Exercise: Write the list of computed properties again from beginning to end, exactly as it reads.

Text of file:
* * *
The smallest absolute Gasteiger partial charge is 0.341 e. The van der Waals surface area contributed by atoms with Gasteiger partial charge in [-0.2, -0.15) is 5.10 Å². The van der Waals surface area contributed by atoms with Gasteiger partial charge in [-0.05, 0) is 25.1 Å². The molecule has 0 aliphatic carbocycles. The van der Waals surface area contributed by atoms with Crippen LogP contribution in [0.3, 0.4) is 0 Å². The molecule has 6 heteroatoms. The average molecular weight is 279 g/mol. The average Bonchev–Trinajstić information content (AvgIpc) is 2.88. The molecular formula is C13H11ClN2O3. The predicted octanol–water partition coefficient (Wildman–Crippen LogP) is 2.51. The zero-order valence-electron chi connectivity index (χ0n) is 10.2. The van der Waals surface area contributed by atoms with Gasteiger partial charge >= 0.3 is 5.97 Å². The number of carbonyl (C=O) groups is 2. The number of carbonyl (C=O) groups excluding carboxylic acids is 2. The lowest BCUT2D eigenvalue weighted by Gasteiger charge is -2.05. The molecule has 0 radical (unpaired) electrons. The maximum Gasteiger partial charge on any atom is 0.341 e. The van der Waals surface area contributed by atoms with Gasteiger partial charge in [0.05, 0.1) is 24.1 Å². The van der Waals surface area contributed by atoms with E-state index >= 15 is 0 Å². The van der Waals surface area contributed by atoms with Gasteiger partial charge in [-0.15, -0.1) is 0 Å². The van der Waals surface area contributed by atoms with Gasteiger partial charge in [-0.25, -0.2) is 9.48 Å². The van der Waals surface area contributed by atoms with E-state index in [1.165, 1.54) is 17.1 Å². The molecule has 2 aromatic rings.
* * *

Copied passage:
The smallest absolute Gasteiger partial charge is 0.341 e. The van der Waals surface area contributed by atoms with Gasteiger partial charge in [-0.2, -0.15) is 5.10 Å². The van der Waals surface area contributed by atoms with Gasteiger partial charge in [-0.05, 0) is 25.1 Å². The molecule has 0 aliphatic carbocycles. The van der Waals surface area contributed by atoms with Crippen LogP contribution in [0.3, 0.4) is 0 Å². The molecule has 6 heteroatoms. The average molecular weight is 279 g/mol. The average Bonchev–Trinajstić information content (AvgIpc) is 2.88. The molecular formula is C13H11ClN2O3. The predicted octanol–water partition coefficient (Wildman–Crippen LogP) is 2.51. The zero-order valence-electron chi connectivity index (χ0n) is 10.2. The van der Waals surface area contributed by atoms with Gasteiger partial charge >= 0.3 is 5.97 Å². The number of carbonyl (C=O) groups is 2. The number of carbonyl (C=O) groups excluding carboxylic acids is 2. The lowest BCUT2D eigenvalue weighted by Gasteiger charge is -2.05. The molecule has 0 radical (unpaired) electrons. The maximum Gasteiger partial charge on any atom is 0.341 e. The van der Waals surface area contributed by atoms with Gasteiger partial charge in [0.05, 0.1) is 24.1 Å². The van der Waals surface area contributed by atoms with E-state index >= 15 is 0 Å². The van der Waals surface area contributed by atoms with Gasteiger partial charge in [-0.15, -0.1) is 0 Å². The van der Waals surface area contributed by atoms with Gasteiger partial charge in [-0.25, -0.2) is 9.48 Å². The van der Waals surface area contributed by atoms with E-state index in [1.165, 1.54) is 17.1 Å². The molecule has 2 aromatic rings.